What Happens After a Home Inspection? A Step-By-Step Guide

By 

Jamie Ayers

Updated 

May 28th, 2019

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Home inspections can make both buyers and sellers nervous — but they don't have to. With an experienced real estate professional advising you during your real estate transaction, you can be sure that any potential inspection issues are dealt with swiftly and with your best interests in mind.

A home inspection is one of the most nerve-wracking parts of the home selling process, for both buyers and sellers. It is important to remember though, that a home inspection is not a pass or fail test.

No home is perfect, so don't be scared off by a home inspection that scores less than 100% on every aspect. A home inspection is merely a way to give buyers and sellers a snapshot of the homes current condition and any significant issues that may need addressing.

Having a home inspection is imperative for buyers who want to minimize unwanted surprises and unexpected costly repairs. And for sellers, knowing what's going on beneath the surface of the house gives them a more realistic expectation on their sales price.

Not sure what a home inspection means for your home?

A Clever Partner Agent can explain how inspections affect price.

What Is a Home Inspection?

A home inspection is an objective examination of the structure and major systems of a house. Put simply, it is an assessment of the home.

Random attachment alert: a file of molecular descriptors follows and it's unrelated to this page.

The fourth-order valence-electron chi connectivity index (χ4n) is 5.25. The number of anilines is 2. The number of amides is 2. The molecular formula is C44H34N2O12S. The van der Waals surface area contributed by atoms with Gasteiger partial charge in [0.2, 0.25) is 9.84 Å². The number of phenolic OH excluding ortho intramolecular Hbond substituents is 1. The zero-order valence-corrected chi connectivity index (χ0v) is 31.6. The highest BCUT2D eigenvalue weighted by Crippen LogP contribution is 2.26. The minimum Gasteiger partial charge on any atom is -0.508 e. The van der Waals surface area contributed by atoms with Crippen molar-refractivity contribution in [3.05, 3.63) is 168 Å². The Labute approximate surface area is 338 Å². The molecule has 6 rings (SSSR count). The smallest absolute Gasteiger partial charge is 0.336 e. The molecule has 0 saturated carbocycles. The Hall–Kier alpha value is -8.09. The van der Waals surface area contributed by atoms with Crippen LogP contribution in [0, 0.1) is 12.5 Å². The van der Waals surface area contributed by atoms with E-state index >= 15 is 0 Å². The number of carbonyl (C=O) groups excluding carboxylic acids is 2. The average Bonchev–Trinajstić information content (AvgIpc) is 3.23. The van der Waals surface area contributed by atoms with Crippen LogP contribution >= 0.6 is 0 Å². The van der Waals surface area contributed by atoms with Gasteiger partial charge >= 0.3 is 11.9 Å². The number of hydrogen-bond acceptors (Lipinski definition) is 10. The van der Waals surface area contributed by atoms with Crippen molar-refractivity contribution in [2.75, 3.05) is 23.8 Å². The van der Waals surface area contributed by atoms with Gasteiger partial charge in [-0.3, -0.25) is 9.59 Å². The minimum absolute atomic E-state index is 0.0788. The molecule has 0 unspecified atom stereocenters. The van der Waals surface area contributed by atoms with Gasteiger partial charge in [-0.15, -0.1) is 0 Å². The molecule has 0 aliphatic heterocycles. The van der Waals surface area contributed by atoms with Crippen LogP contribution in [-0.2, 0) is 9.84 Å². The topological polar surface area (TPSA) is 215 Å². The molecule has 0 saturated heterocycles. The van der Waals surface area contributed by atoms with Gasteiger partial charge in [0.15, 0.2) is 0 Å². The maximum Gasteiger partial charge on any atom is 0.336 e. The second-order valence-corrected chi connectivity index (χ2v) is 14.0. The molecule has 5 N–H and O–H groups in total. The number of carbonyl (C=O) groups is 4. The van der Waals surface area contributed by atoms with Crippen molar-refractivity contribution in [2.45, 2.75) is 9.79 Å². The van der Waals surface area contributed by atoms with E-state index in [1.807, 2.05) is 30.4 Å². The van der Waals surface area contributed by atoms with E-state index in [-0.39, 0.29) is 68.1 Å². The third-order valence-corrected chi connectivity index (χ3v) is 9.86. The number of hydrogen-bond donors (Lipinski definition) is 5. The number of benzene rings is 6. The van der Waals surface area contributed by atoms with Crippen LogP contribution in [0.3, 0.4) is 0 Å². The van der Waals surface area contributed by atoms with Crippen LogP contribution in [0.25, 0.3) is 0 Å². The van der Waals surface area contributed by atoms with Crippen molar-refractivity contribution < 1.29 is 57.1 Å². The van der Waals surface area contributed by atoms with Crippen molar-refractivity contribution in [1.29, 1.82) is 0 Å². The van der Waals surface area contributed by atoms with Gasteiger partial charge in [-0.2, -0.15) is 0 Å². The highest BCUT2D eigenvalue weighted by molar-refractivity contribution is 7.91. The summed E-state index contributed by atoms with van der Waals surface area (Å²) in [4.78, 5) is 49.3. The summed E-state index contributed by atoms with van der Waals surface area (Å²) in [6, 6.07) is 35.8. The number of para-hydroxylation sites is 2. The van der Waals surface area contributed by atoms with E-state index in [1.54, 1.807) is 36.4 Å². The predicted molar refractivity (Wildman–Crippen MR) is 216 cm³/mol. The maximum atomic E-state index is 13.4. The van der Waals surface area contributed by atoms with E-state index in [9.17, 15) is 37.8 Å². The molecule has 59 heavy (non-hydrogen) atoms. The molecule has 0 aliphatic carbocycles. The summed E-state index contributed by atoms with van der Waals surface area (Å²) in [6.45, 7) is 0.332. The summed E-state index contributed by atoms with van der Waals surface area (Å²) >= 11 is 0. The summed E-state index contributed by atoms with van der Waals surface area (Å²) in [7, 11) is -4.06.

Although an inspector cannot be expected to find every single fault or defect within a house, they can give a good idea of the home's current condition.

A home inspection generally concludes with an inspection report. The inspection report details all of the findings of the inspection. The buyer can then use these findings to make an informed decision about whether to continue with the purchase of the property.

If there is a contingency in the purchase offer, the buyer also has the option to negotiate with the seller to fix any problems or to lower the price to accommodate needed repairs.

What Does a Home Inspection Look For?

How in depth a home inspection varies, however, most cover the main areas of the house that could have problems.

Condition of the Roof

Tell-tale signs of a damaged roof such as deteriorated shingles or missing tiles are one of the first things home inspectors look for. Inspectors will also look to find out if there's any moisture underneath the roof shingles.

Other issues, such as damaged flashing around the chimney — and the condition of the chimney itself — will also be checked. It is important for a potential buyer to know if the chimney is safe to use or if it's created any structural damage.

Electrical Systems Safety and Functioning

Faulty or inadequate electrical systems can be a problem, particularly in older homes. Inspectors will look to ensure that the electrical panel and circuit breaker configuration is suitable for the house.

Homes with older electrical panels can be almost impossible to insure, so it is important to know if your home has one. Inspectors will also look at receptacles to ensure that they are wired correctly and also test them for functionality and safety.

Plumbing Issues

Water damage can be extremely costly to repair. Inspectors will check for leaky plumbing issues and also the water pressure coming into the home.

Drainage issues can be difficult to remedy and expensive to fix. If the home has a septic tank it is wise to also have this inspected to ensure that you don't encounter any nasty surprises after closing.